Best Bread: Georgian tonis puri from Borjomi, Georgia

For the best of the best, try the bakery next to the Borjomi bus station. Perhaps the bread is so good because they use the local – and still revered – Borjomi water. An immaculate bread-eating experience on its own gets taken to a new level when Nutella is lathered on top.

Best Sweet: Baku, Azerbaijan

Having tasted some of Güllüoğlu baklava when it was delivered to us in Prague by a friend in Baku, we were determined visit the source. We know this is really a Turkish treat (the parent company’s home location is Istanbul, Turkey), however. At any rate, the product at their Baku outpost is lovely – not too sweet and chock-full of various ground nuts.

Best Cuisine All Around: Georgian Food

This is an easy call, one we make with apologies to our other friends in the Caucasus and Central Asia. The variety of dishes (especially those including vegetables) and symphony of flavors that comprise the Georgian table cannot be matched anywhere in the region. Oh, and did we mention how wonderful the bread was?

Best Market: Osh, Kyrgyzstan

This was a difficult choice with competitors like Ashgabat’s colorful Tolkuchka Bazaar in the running. However, Osh's sprawling Jayma Bazaar wins with an overwhelming diversity and abundance of just about everything, including fruits, vegetables, nuts, and ethnicities. In addition, it's one of the oldest in the region dating back 2,000 years to when Osh was a big trading center along the Silk Road. (Update: Some of the Osh market was destroyed in 2010 during ethnic conflicts, but it has been rebuilt. During our 2017 visit we were pleasantly surprised to still find the similar labyrinthian market alleys.)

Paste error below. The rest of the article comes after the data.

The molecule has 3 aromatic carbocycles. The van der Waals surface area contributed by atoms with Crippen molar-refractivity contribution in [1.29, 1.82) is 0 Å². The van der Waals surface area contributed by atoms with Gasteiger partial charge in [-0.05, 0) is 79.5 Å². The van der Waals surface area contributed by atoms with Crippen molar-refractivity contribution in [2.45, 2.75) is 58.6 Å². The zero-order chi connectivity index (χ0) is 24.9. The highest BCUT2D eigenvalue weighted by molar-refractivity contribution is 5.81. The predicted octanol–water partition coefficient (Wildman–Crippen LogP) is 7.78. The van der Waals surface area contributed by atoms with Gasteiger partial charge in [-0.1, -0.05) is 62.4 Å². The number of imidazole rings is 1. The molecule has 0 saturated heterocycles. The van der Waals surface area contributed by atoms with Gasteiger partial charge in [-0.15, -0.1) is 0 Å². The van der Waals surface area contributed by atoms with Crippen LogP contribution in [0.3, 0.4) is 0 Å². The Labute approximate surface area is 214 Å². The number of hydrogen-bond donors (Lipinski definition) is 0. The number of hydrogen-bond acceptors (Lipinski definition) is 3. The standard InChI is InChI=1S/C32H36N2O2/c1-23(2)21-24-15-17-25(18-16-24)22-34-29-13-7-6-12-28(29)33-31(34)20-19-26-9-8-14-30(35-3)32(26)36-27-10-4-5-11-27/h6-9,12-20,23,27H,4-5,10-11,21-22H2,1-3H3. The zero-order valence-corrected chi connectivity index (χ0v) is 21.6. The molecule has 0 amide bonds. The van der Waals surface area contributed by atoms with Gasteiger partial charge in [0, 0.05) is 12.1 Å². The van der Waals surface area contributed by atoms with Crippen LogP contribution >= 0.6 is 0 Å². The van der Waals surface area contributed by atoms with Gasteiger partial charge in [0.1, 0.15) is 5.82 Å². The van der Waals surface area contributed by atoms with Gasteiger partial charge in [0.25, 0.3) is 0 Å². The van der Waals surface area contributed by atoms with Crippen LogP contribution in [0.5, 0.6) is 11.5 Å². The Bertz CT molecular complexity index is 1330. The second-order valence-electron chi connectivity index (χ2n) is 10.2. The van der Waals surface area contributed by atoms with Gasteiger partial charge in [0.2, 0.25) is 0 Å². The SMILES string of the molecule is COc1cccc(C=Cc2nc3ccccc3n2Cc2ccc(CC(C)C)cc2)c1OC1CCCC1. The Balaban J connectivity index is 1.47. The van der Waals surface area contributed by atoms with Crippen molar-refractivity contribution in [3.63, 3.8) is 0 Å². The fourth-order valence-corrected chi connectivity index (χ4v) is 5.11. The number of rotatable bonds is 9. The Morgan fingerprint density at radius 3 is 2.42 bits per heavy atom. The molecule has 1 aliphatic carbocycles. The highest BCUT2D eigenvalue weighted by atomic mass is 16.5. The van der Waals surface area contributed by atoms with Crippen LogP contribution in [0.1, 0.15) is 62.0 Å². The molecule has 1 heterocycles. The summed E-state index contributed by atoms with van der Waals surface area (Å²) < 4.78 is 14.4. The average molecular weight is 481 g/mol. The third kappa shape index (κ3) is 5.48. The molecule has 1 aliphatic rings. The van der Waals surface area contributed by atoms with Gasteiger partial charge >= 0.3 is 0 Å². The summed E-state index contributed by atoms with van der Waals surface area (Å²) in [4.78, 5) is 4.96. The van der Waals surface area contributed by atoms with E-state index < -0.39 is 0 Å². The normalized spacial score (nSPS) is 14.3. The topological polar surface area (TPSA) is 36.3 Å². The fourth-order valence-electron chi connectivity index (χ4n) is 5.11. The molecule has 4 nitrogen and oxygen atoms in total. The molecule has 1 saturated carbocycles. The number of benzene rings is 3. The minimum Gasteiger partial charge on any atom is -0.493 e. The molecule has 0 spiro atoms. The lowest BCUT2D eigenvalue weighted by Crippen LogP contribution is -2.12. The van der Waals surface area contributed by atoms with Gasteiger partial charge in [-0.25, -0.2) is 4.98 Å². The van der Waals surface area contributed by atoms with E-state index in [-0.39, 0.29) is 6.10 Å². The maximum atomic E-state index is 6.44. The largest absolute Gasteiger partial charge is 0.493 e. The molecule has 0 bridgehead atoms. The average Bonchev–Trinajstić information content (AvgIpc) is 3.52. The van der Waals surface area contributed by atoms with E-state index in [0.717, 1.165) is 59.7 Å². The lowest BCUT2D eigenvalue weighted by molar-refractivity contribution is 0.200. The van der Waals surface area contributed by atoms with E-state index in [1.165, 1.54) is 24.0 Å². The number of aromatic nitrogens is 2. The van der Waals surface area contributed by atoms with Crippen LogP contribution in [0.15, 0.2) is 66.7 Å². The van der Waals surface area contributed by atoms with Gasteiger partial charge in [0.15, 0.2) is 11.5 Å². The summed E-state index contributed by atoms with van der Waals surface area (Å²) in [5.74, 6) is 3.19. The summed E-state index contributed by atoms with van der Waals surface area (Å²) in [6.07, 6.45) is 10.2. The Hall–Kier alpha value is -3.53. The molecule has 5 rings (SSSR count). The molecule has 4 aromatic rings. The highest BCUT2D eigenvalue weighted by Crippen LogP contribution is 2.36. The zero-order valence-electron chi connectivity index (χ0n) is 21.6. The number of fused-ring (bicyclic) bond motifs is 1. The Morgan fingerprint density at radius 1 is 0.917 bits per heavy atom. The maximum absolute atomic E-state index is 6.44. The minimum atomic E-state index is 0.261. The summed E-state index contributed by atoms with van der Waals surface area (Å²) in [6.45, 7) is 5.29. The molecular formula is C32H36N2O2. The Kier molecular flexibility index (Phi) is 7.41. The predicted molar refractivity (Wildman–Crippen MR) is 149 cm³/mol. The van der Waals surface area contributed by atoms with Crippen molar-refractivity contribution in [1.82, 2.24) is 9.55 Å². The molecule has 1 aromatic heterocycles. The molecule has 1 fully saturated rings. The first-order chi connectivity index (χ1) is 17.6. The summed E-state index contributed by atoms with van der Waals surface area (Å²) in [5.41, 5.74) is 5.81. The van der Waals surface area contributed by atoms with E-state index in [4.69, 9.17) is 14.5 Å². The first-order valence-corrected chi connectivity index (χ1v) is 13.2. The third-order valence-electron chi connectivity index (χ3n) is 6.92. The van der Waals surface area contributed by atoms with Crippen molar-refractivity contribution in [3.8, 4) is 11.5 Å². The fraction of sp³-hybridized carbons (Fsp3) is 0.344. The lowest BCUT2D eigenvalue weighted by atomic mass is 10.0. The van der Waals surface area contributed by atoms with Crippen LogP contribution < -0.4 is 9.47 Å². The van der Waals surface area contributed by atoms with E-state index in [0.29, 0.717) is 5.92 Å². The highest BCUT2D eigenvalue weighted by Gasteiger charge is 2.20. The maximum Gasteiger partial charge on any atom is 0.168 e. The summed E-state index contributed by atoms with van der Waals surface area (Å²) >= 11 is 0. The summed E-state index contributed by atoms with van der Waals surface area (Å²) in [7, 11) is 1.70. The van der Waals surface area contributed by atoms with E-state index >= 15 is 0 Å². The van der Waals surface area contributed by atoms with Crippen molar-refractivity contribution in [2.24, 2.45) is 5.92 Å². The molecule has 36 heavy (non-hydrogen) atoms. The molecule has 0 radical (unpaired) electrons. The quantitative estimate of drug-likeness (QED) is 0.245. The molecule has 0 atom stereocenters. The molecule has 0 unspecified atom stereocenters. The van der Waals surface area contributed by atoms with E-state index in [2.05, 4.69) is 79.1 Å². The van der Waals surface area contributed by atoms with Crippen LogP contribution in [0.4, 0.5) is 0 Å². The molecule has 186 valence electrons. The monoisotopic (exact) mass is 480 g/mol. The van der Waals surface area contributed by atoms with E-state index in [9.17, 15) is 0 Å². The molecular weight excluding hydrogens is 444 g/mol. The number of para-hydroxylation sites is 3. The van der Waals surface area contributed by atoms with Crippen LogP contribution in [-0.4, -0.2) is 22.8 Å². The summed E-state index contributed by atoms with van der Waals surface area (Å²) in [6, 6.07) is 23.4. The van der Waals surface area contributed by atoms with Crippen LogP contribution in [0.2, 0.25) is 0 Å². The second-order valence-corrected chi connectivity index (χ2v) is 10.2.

Jayma Bazaar in Osh, Kyrgyzstan
Stocking up on nuts and dried fruit at Osh's Jayma Bazaar.

Honorable Mention: Telavi, Georgia

The quirky main market in Georgia’s Khakheti region features the best in diversity that the Caucasus has to offer and will leave you mildly nostalgic for the days of yore. Good-looking produce and gregarious people (Georgians, Azeris, and Armenians among others), too.

Still want to know more about Central Asian and Caucasian food?

Check out our Central Asian market video, Central Asian Markets photo set and our article on Central Asian Food.

Dig even deeper with individual country food and markets articles and photo sets:

About Daniel Noll
Travel and life evangelist. Writer, speaker, storyteller and consultant. Connecting people to experiences that will change their lives. Originally from the U.S. Daniel has lived abroad since 2001 and most recently has been on the road since 2006. When he's not writing for the blog you can keep up with his adventures on Twitter, Facebook, and Instagram. And you can learn more about him on the About Page and on LinkedIn.

2 thoughts on “Food in Central Asia and the Caucasus: Best Dishes and Markets”

  1. I’ve been in Georgia for two months now and I have yet to go to svaneti. I’m teaching in Imereti, near Kutaisi, and the food is good but far too mild for my tastes. I’m hoping Svaneti will be the revelation it was for you all.

  2. @James: I hope and trust you are enjoying Georgia and the Georgian people. Regarding Svaneti, it was certainly an interesting experience, but not quite revelatory in terms of food. A lot of khachapuri, cheese, potatoes and cheese, honey and matsoni, and the occasional pinch of Svaneti salt.

    If you like spice, consider buying a container or bag of Adjika in the market in Zugdidi on your way up.